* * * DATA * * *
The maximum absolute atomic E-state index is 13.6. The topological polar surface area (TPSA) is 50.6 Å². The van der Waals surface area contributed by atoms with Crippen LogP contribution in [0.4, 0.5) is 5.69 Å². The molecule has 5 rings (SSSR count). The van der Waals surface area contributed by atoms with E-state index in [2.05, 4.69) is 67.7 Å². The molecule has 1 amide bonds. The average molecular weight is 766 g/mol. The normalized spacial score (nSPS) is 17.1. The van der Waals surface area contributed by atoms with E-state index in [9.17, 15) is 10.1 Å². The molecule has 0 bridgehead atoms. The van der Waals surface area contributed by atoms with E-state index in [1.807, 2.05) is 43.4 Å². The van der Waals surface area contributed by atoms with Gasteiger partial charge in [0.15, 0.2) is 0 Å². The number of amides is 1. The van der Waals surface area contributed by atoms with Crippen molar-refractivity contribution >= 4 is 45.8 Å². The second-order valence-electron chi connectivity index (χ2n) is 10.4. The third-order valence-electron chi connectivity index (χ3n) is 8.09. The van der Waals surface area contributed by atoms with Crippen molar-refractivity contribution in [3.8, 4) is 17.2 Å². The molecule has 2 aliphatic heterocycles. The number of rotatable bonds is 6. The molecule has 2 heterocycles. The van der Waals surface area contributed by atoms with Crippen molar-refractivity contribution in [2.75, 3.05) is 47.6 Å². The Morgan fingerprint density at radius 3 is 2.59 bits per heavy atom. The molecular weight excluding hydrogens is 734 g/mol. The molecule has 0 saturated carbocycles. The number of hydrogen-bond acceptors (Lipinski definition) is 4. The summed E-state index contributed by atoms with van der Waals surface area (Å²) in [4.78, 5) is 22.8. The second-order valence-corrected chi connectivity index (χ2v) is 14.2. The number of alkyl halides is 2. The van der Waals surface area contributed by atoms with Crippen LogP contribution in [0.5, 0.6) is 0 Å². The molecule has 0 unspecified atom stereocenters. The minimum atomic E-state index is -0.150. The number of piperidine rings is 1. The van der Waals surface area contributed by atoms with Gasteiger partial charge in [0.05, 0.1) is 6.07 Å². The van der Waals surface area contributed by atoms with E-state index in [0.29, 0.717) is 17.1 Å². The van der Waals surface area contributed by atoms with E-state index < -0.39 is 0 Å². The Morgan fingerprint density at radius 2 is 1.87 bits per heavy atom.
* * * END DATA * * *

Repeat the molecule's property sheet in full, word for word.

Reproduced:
The maximum absolute atomic E-state index is 13.6. The topological polar surface area (TPSA) is 50.6 Å². The van der Waals surface area contributed by atoms with Crippen LogP contribution in [0.4, 0.5) is 5.69 Å². The molecule has 5 rings (SSSR count). The van der Waals surface area contributed by atoms with E-state index in [2.05, 4.69) is 67.7 Å². The molecule has 1 amide bonds. The average molecular weight is 766 g/mol. The normalized spacial score (nSPS) is 17.1. The van der Waals surface area contributed by atoms with E-state index in [9.17, 15) is 10.1 Å². The molecule has 0 bridgehead atoms. The van der Waals surface area contributed by atoms with E-state index in [1.807, 2.05) is 43.4 Å². The van der Waals surface area contributed by atoms with Gasteiger partial charge in [0.15, 0.2) is 0 Å². The number of amides is 1. The van der Waals surface area contributed by atoms with Crippen molar-refractivity contribution >= 4 is 45.8 Å². The second-order valence-electron chi connectivity index (χ2n) is 10.4. The third-order valence-electron chi connectivity index (χ3n) is 8.09. The van der Waals surface area contributed by atoms with Crippen molar-refractivity contribution in [3.8, 4) is 17.2 Å². The molecule has 2 aliphatic heterocycles. The number of rotatable bonds is 6. The molecule has 2 heterocycles. The van der Waals surface area contributed by atoms with Crippen molar-refractivity contribution in [2.75, 3.05) is 47.6 Å². The Morgan fingerprint density at radius 3 is 2.59 bits per heavy atom. The molecular weight excluding hydrogens is 734 g/mol. The molecule has 0 saturated carbocycles. The number of hydrogen-bond acceptors (Lipinski definition) is 4. The summed E-state index contributed by atoms with van der Waals surface area (Å²) in [4.78, 5) is 22.8. The second-order valence-corrected chi connectivity index (χ2v) is 14.2. The number of alkyl halides is 2. The van der Waals surface area contributed by atoms with Crippen LogP contribution in [0.5, 0.6) is 0 Å². The molecule has 0 unspecified atom stereocenters. The minimum atomic E-state index is -0.150. The number of piperidine rings is 1. The van der Waals surface area contributed by atoms with Gasteiger partial charge in [0.05, 0.1) is 6.07 Å². The van der Waals surface area contributed by atoms with E-state index in [0.29, 0.717) is 17.1 Å². The van der Waals surface area contributed by atoms with E-state index < -0.39 is 0 Å². The Morgan fingerprint density at radius 2 is 1.87 bits per heavy atom.